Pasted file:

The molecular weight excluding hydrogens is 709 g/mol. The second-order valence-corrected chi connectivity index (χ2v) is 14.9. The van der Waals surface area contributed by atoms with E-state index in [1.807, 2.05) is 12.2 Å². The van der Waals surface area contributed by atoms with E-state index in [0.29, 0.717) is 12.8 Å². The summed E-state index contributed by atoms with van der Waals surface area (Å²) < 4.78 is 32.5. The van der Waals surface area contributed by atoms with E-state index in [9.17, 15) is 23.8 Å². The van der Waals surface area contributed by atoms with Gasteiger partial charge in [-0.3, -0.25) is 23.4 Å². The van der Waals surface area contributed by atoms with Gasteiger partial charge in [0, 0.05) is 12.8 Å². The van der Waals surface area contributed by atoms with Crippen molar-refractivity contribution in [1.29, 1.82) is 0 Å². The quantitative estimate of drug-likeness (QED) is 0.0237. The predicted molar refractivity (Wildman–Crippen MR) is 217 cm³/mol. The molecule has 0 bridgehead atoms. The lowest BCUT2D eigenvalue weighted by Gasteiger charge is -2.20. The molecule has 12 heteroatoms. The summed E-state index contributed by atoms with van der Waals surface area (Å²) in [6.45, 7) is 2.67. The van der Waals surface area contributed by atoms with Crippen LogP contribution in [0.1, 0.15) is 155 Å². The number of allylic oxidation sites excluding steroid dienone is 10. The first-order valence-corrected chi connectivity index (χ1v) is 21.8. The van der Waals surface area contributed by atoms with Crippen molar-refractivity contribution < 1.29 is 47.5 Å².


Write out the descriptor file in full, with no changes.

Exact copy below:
The molecular weight excluding hydrogens is 709 g/mol. The second-order valence-corrected chi connectivity index (χ2v) is 14.9. The van der Waals surface area contributed by atoms with E-state index in [1.807, 2.05) is 12.2 Å². The van der Waals surface area contributed by atoms with E-state index in [0.29, 0.717) is 12.8 Å². The summed E-state index contributed by atoms with van der Waals surface area (Å²) < 4.78 is 32.5. The van der Waals surface area contributed by atoms with E-state index in [9.17, 15) is 23.8 Å². The van der Waals surface area contributed by atoms with Gasteiger partial charge in [-0.3, -0.25) is 23.4 Å². The van der Waals surface area contributed by atoms with Gasteiger partial charge in [0, 0.05) is 12.8 Å². The van der Waals surface area contributed by atoms with Crippen molar-refractivity contribution in [1.29, 1.82) is 0 Å². The quantitative estimate of drug-likeness (QED) is 0.0237. The predicted molar refractivity (Wildman–Crippen MR) is 217 cm³/mol. The molecule has 0 bridgehead atoms. The lowest BCUT2D eigenvalue weighted by Gasteiger charge is -2.20. The molecule has 12 heteroatoms. The summed E-state index contributed by atoms with van der Waals surface area (Å²) in [6.45, 7) is 2.67. The van der Waals surface area contributed by atoms with Crippen LogP contribution in [0.1, 0.15) is 155 Å². The number of allylic oxidation sites excluding steroid dienone is 10. The first-order valence-corrected chi connectivity index (χ1v) is 21.8. The van der Waals surface area contributed by atoms with Crippen molar-refractivity contribution < 1.29 is 47.5 Å².